Now, let’s take a look at the areas where Purple Sandpipers have been found wintering, that is, where they have been comfortable enough to stay for weeks or months.
One well-known case was that of a bird spending the winter at L’Ampolla, a small village near the Ebro Delta, in 2014-2015. Observing the area that the bird favoured the most, we see that the relatively small patch of rocky coast was sheltered by the nearby harbour. If we’d zoom out even more, we’d see that the El Fangar Peninsula provides the area with extra protection from the rough seas.
Another bird wintered in Barcelona in 2018-2019. And in this case, a careful inspection of the area reveals some interesting facts that may help explain why the bird chose this, at first glance, unremarkable spot. The big cubic concrete blocks, thrown randomly, create a complex “loose” structure with surfaces facing all the possible directions, and also with different levels of steepness, that seems to be especially favorable for the species.
Even with moderate waves, this particular type of breakwater allowed the sandpiper (as well as some Ruddy Turnstones wintering there too) to find a place to stand and to feed. When a bigger wave would come, it would be easy to just move to a nearby and more conveniently oriented block. And, in the event of rougher weather, the complex coastal structure of the area, with lots of differently placed breakwaters and jetties (shown in the Barcelona coastline photo) would allow the bird to find a sheltered area to stay.
Compare the “loose” structures formed with concrete blocks –that take more space and create more suitable surfaces–, with the numerous breakwaters built with granite rock (mainly north of Barcelona) or limestone rock (mainly south of Barcelona), which are usually quite steep and dense. These would provide decent habitat only in very calm conditions.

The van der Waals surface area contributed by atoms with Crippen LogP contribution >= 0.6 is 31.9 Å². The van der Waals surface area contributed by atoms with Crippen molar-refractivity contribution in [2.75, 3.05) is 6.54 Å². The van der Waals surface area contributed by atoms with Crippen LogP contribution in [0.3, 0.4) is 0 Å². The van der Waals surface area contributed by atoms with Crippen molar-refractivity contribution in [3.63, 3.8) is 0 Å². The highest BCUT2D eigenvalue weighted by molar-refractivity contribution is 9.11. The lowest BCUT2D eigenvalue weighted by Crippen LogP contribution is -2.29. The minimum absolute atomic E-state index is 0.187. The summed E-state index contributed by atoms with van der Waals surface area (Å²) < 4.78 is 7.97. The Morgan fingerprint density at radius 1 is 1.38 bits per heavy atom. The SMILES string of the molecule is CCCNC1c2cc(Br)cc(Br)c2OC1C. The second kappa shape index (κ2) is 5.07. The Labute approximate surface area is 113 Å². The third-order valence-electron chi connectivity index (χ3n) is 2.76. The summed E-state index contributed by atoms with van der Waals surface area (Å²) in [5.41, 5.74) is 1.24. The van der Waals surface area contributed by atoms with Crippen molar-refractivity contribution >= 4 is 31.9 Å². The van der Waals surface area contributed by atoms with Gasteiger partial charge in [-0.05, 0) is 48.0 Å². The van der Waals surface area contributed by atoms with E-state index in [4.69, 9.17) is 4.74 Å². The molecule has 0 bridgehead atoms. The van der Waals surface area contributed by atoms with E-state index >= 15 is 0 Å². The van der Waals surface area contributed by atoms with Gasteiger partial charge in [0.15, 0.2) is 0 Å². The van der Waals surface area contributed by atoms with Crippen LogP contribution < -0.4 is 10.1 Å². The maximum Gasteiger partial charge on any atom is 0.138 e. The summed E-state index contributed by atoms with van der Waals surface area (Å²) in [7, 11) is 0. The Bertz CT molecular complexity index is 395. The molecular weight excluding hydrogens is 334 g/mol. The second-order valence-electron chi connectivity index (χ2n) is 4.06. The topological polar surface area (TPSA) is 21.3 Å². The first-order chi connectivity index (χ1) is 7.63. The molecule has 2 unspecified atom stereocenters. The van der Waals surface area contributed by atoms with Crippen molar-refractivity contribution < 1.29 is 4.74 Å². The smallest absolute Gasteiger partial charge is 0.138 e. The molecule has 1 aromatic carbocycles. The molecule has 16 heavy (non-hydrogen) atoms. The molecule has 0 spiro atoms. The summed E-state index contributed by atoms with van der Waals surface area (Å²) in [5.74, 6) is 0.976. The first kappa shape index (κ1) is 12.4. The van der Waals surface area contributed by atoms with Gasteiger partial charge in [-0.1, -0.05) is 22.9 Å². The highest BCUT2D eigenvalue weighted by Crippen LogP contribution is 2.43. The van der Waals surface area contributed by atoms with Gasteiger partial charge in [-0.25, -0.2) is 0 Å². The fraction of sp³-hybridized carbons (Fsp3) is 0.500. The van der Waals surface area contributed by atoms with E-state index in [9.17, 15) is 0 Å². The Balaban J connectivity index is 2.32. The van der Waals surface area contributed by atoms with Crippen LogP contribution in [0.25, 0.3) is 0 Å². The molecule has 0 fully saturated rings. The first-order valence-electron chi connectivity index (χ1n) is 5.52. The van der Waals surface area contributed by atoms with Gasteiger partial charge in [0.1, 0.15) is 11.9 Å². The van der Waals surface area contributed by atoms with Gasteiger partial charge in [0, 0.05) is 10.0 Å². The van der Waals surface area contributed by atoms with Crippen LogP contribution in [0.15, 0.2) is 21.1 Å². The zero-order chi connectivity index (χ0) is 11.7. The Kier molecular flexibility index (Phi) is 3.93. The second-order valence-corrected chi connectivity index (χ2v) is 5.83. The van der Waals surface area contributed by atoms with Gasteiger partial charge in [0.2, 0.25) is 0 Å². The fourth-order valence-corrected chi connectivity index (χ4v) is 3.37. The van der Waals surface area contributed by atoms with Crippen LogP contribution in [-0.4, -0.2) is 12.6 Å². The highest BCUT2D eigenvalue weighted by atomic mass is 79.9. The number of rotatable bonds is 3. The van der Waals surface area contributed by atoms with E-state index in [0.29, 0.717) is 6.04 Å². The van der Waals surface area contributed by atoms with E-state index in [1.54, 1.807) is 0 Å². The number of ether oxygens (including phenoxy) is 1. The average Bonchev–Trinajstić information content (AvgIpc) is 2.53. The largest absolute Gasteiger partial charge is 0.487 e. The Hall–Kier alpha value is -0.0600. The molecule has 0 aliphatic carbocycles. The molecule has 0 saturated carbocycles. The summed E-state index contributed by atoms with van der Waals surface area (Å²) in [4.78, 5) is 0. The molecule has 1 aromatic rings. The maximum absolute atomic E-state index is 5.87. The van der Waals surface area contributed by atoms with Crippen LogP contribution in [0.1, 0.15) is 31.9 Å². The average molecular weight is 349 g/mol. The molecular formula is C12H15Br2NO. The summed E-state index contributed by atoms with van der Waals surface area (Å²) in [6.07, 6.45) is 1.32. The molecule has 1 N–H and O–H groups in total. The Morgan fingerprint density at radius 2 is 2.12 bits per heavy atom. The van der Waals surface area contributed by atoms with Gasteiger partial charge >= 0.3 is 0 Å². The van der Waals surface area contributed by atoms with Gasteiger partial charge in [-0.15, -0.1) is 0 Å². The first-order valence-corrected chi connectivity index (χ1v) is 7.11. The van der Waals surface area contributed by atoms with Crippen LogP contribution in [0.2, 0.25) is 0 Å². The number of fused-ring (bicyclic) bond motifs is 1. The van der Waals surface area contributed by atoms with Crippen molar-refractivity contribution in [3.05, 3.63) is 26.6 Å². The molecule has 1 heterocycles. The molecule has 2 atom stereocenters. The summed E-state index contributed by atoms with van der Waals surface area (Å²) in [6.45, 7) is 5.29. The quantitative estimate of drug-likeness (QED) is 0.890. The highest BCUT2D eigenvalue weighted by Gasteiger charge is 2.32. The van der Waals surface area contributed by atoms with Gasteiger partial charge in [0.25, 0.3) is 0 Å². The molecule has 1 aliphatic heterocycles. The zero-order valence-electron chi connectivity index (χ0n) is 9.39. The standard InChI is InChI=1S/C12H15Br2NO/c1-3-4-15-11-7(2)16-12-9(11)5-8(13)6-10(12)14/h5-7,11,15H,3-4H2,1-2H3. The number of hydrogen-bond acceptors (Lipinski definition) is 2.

See (below) how the inner side of this breakwater –where the bird was feeding frequently, and also where another bird has been found this year–, is less exposed to waves and as good as the outer side.
The cubic blocks have flat surfaces, but after a few years, erosion by sea water starts to show, creating small holes where the gravel utilized in the mix of concrete used to be. These are promptly colonized by many invertebrates, which very few bird species exploit. A few Ruddy Turnstones, Common Sandpipers, or the occasional Grey Wagtail.
A bigger wave may come about, but this specific type of breakwater always provides a close by block, more conveniently oriented, to fly to. No need to move long distances.
Also importantly, the “open” nature of these structures, which are somehow detached from mainland, provides an extra protection from potential predators like cats and rats, which are very common in harbours and coasts, as well as general human disturbance produced by the ubiquitous dog walkers, fishing rod enthusiasts, etc.
In summary, Purple Sandpiper is –and will always be– rare in Catalonia, as it is in all the Mediterranean. Until recently, it has not received much attention from birders, usually considering the chance of finding one very slim. It seems advisable though, to be aware of the areas where it would be more likely to turn up. While migrants will be less picky choosing a stopover site, wintering birds probably have only small pockets of suitable habitat in many kilometers of coastline, a habitat good enough to meet their needs for a longer period of time. In this regard, the structure of the breakwaters themselves, as described above, along with the greater scheme of the coast layout, are important considerations to keep in mind.